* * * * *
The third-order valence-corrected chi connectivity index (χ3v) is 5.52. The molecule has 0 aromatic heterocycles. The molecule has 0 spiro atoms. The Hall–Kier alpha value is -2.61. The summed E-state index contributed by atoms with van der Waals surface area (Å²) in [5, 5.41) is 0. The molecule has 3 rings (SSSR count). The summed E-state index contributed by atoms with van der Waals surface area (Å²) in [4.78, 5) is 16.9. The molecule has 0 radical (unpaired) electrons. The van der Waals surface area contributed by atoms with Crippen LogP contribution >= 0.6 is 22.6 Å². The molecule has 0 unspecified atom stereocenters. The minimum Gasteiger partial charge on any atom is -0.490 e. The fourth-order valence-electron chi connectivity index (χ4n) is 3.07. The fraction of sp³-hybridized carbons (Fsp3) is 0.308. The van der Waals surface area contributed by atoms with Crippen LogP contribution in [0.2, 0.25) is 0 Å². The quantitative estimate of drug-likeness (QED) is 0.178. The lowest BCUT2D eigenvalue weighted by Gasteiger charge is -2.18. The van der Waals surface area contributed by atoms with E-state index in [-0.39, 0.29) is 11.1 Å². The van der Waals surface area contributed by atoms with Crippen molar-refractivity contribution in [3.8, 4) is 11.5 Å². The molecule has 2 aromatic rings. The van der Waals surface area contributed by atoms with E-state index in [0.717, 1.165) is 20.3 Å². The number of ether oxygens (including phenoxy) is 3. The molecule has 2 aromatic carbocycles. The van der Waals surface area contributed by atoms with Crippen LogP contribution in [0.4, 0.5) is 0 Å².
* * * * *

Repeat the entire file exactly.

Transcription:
The third-order valence-corrected chi connectivity index (χ3v) is 5.52. The molecule has 0 aromatic heterocycles. The molecule has 0 spiro atoms. The Hall–Kier alpha value is -2.61. The summed E-state index contributed by atoms with van der Waals surface area (Å²) in [5, 5.41) is 0. The molecule has 3 rings (SSSR count). The summed E-state index contributed by atoms with van der Waals surface area (Å²) in [4.78, 5) is 16.9. The molecule has 0 radical (unpaired) electrons. The van der Waals surface area contributed by atoms with Crippen LogP contribution >= 0.6 is 22.6 Å². The molecule has 0 unspecified atom stereocenters. The minimum Gasteiger partial charge on any atom is -0.490 e. The fourth-order valence-electron chi connectivity index (χ4n) is 3.07. The fraction of sp³-hybridized carbons (Fsp3) is 0.308. The van der Waals surface area contributed by atoms with Crippen LogP contribution in [0.2, 0.25) is 0 Å². The quantitative estimate of drug-likeness (QED) is 0.178. The lowest BCUT2D eigenvalue weighted by Gasteiger charge is -2.18. The van der Waals surface area contributed by atoms with E-state index in [-0.39, 0.29) is 11.1 Å². The van der Waals surface area contributed by atoms with Crippen molar-refractivity contribution in [3.8, 4) is 11.5 Å². The molecule has 2 aromatic rings. The van der Waals surface area contributed by atoms with E-state index in [0.717, 1.165) is 20.3 Å². The number of ether oxygens (including phenoxy) is 3. The molecule has 2 aromatic carbocycles. The van der Waals surface area contributed by atoms with Crippen LogP contribution in [0.4, 0.5) is 0 Å².